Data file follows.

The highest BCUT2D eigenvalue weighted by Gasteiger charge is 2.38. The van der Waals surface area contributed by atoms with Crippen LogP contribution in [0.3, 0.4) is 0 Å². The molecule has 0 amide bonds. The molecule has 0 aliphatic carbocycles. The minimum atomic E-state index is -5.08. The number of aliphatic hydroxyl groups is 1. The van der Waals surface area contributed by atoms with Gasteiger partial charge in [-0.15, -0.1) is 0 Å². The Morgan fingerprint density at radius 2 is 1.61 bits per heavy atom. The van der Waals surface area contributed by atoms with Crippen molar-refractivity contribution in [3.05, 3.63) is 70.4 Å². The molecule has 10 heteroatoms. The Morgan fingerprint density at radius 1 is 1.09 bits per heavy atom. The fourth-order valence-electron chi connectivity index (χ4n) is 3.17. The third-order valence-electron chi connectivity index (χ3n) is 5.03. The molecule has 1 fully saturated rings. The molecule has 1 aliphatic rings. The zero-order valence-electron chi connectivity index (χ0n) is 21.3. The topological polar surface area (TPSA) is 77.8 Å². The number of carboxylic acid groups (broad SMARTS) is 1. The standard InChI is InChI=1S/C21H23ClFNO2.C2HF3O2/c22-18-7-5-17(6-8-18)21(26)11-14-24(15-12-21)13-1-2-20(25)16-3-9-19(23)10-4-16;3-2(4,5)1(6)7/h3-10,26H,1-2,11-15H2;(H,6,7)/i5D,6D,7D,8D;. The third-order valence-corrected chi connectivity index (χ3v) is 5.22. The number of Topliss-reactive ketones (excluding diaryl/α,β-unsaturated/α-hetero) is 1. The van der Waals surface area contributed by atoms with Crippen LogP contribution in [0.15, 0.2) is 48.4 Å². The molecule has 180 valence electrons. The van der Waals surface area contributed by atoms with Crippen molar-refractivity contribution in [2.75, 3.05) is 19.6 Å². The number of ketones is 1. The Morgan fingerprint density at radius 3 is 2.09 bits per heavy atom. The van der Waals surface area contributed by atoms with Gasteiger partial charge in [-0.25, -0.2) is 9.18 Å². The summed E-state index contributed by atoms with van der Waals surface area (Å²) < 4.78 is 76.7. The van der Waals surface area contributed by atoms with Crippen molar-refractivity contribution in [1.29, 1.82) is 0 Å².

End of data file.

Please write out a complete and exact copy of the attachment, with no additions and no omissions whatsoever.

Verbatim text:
The highest BCUT2D eigenvalue weighted by Gasteiger charge is 2.38. The van der Waals surface area contributed by atoms with Crippen LogP contribution in [0.3, 0.4) is 0 Å². The molecule has 0 amide bonds. The molecule has 0 aliphatic carbocycles. The minimum atomic E-state index is -5.08. The number of aliphatic hydroxyl groups is 1. The van der Waals surface area contributed by atoms with Gasteiger partial charge in [-0.15, -0.1) is 0 Å². The Morgan fingerprint density at radius 2 is 1.61 bits per heavy atom. The van der Waals surface area contributed by atoms with Crippen molar-refractivity contribution in [3.05, 3.63) is 70.4 Å². The molecule has 10 heteroatoms. The Morgan fingerprint density at radius 1 is 1.09 bits per heavy atom. The fourth-order valence-electron chi connectivity index (χ4n) is 3.17. The third-order valence-electron chi connectivity index (χ3n) is 5.03. The molecule has 1 fully saturated rings. The molecule has 1 aliphatic rings. The zero-order valence-electron chi connectivity index (χ0n) is 21.3. The topological polar surface area (TPSA) is 77.8 Å². The number of carboxylic acid groups (broad SMARTS) is 1. The standard InChI is InChI=1S/C21H23ClFNO2.C2HF3O2/c22-18-7-5-17(6-8-18)21(26)11-14-24(15-12-21)13-1-2-20(25)16-3-9-19(23)10-4-16;3-2(4,5)1(6)7/h3-10,26H,1-2,11-15H2;(H,6,7)/i5D,6D,7D,8D;. The third-order valence-corrected chi connectivity index (χ3v) is 5.22. The number of Topliss-reactive ketones (excluding diaryl/α,β-unsaturated/α-hetero) is 1. The van der Waals surface area contributed by atoms with Crippen LogP contribution in [0.15, 0.2) is 48.4 Å². The molecule has 180 valence electrons. The van der Waals surface area contributed by atoms with Crippen molar-refractivity contribution in [2.75, 3.05) is 19.6 Å². The number of ketones is 1. The Morgan fingerprint density at radius 3 is 2.09 bits per heavy atom. The van der Waals surface area contributed by atoms with Gasteiger partial charge in [-0.25, -0.2) is 9.18 Å². The summed E-state index contributed by atoms with van der Waals surface area (Å²) < 4.78 is 76.7. The van der Waals surface area contributed by atoms with Crippen molar-refractivity contribution in [1.29, 1.82) is 0 Å².